UPDATE: In this election, up until Nov 5th, Biden had 51.46% of the vote, and Trump had 48.54%. Then, in the last two days, 11:37 am Nov. 5th to 11:37 am Nov 7th, the ratio of votes changed to 58.27% for Biden and 41.73% for Trump. That 7% swing in the votes counted has no explanation. It’s outside of normal statistical variation.
And as I wrote before:
In 51 contests, 50 States plus D.C., nine or fewer can be considered “close”, where the winner is separated from the loser by a certain percentage of the vote. At a margin of 6% difference between the two candidates, Biden and Trump, nine contests are close, three for Trump
Texas 5.8% margin
Florida 3.3% margin
North Carolina 1.4% margin (assuming Trump wins)
and six contests are close and go to Biden:
This assumes Biden wins Georgia and Penn., since he is ahead in those States with <1% of the vote to count.
For a margin of <7%, Biden wins 6 and Trump wins 3.
For a margin of <6%, Biden wins 6 and Trump wins 3.
For a margin of <5% or <4%, Biden wins 6 and Trump wins 2.
For a margin of <3%, Biden wins 6 and Trump wins 1.
For a margin of <2%, Biden wins 5 and Trump wins 1.
For a margin of <1%, Biden wins 4 and Trump wins zero.
What are the odds that in close contests, Biden would win such an overwhelming majority, in such a close election? He is winning the popular vote by only 2.7%. And many of these close contests are in traditionally Republican States. We should expect, in a fair election, that approximately half of these close contests, or perhaps a little more than half, would go to Biden. Yet he wins anywhere from 6 out of 9 (66.6%) to 6 out of 7 (85.7%) to 4 out of 4 (100%). And the fact that he still wins an overwhelming percentage of close contests, no matter where the bar is set for a contest to be close, shows that this is not just a statistical anomaly.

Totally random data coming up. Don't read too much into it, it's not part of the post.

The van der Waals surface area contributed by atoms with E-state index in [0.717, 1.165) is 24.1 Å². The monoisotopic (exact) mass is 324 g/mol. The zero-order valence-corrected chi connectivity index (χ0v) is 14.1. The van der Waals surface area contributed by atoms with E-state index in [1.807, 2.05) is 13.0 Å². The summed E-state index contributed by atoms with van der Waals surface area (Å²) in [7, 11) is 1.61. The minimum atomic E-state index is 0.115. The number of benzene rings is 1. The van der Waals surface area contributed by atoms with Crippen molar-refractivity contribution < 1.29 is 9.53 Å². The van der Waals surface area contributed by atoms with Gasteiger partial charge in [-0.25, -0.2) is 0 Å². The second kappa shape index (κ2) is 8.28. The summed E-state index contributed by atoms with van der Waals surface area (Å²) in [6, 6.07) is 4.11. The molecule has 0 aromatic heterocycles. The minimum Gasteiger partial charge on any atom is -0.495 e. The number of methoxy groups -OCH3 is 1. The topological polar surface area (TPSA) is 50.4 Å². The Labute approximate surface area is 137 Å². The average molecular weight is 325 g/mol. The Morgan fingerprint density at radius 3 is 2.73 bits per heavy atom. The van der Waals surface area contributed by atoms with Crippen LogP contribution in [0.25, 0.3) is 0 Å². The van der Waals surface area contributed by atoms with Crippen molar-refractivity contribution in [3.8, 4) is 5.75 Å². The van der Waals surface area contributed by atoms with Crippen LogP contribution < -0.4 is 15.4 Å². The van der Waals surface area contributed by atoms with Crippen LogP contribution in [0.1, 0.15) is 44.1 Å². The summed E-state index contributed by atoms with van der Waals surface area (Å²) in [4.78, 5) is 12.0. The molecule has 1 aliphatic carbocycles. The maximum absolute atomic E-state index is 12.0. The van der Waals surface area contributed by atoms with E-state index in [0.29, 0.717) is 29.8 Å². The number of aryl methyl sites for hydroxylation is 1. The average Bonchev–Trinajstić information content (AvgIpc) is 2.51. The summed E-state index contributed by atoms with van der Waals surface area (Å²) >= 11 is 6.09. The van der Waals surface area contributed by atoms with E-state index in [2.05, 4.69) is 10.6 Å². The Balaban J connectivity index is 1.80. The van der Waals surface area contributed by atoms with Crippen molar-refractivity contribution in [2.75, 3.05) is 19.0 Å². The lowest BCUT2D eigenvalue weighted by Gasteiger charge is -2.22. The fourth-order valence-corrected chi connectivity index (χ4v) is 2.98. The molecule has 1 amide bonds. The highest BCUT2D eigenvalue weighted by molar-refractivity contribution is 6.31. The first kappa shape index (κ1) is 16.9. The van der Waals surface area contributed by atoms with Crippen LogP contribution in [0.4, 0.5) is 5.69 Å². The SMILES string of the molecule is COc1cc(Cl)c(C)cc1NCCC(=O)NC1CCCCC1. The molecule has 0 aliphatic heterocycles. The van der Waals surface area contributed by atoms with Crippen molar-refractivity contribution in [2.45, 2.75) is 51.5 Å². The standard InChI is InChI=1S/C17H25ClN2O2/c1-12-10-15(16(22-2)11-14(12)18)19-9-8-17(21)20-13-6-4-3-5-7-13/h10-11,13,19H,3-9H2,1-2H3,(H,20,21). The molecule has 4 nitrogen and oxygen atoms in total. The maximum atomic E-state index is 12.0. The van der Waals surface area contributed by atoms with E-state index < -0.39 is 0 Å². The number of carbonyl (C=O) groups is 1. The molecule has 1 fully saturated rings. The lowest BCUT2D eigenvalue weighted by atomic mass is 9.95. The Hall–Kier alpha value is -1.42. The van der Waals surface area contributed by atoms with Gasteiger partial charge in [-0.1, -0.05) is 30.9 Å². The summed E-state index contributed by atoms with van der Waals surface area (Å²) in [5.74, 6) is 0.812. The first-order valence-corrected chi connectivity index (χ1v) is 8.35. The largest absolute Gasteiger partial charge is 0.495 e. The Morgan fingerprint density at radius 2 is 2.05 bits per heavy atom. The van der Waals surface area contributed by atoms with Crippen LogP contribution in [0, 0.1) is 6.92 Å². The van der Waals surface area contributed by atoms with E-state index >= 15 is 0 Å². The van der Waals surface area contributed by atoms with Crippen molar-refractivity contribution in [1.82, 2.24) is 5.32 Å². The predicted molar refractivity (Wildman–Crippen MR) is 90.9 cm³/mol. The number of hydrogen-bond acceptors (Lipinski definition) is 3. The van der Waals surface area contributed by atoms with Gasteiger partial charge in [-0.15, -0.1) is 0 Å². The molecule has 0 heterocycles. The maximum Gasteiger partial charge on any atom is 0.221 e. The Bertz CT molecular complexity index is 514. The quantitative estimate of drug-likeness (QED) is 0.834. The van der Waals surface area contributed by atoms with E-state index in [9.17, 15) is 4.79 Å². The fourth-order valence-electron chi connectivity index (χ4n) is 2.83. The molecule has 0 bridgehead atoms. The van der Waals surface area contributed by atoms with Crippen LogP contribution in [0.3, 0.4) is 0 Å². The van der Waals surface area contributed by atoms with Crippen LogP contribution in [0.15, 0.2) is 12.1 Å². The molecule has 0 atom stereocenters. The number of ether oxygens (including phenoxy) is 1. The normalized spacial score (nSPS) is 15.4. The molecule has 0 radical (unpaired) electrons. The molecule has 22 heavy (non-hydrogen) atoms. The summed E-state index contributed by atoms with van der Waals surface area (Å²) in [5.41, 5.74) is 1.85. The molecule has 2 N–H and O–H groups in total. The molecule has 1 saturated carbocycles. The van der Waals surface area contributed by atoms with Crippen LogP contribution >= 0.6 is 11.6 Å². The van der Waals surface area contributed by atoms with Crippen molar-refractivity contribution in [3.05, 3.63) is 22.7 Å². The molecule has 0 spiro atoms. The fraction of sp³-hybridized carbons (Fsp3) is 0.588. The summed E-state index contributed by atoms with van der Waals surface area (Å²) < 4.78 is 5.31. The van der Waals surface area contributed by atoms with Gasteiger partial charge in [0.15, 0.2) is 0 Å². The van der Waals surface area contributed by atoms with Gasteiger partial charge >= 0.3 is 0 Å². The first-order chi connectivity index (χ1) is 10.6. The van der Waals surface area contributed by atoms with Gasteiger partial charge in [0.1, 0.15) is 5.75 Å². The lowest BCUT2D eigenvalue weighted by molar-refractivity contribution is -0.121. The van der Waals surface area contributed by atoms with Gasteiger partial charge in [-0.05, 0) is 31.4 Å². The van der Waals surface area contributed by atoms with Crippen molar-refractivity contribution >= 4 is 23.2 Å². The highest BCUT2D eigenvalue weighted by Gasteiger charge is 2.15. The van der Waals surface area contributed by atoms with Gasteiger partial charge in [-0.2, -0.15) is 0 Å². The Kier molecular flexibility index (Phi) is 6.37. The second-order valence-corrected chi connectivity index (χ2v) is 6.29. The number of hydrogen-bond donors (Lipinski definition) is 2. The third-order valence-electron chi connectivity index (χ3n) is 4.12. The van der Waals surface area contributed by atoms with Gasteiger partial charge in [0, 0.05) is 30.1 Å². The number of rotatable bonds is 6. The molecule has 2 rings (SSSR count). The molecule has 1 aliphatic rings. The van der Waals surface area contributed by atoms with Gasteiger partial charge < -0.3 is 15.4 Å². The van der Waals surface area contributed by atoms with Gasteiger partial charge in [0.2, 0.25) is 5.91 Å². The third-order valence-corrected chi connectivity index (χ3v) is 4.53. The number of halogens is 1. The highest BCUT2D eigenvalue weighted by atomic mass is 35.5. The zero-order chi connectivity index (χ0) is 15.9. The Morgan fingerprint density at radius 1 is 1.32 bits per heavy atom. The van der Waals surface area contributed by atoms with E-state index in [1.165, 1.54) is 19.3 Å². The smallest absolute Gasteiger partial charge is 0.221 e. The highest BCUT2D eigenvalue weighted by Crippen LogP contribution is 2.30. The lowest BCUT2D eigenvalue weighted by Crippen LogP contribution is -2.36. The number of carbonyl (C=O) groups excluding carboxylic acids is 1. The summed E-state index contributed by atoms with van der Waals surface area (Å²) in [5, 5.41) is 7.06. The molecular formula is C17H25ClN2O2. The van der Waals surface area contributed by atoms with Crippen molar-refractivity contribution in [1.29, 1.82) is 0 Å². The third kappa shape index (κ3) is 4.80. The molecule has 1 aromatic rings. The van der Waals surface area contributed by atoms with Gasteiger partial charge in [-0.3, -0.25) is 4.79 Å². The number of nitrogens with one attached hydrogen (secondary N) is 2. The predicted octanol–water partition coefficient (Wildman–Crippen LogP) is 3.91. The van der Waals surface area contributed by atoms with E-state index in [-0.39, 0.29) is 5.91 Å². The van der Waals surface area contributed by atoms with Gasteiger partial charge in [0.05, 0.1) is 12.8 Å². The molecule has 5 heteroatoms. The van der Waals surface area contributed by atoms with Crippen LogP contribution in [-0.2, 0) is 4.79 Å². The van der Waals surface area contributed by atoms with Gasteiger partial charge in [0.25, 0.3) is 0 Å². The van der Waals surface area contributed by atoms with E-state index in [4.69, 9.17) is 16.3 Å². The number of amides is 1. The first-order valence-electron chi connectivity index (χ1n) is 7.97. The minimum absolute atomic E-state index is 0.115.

If we bring the margin for a "close" contest all the way up to 8% or less, Biden picks up another two contests, and Trump is still at 3 wins. So that would make it 8 out of 11 contests (72.7%) won by Biden when the voting margin is 8% or less. Those two additional States are Minnesota and New Hampshire.
For a margin of <8%, Biden wins 8 and Trump wins 3.
Now, if Trump loses North Carolina to Biden, which had a vote margin of 1.4% as of this writing, then the numbers become even more biased toward Biden.
For some reason that is clear from the numbers, and unclear from the situation, Republicans rarely win a State when the voting margin is 8% or less. They have to win by an overwhelming majority, or else their odds of winning plummet — for no good reason.
The only answer that would explain this data is that the Democrats are able to increase their votes in any State where things are close, and Republicans are not able. How are they doing this? Maybe it's some kind of clever get-out-the-vote strategy.
Ronald L. Conte Jr.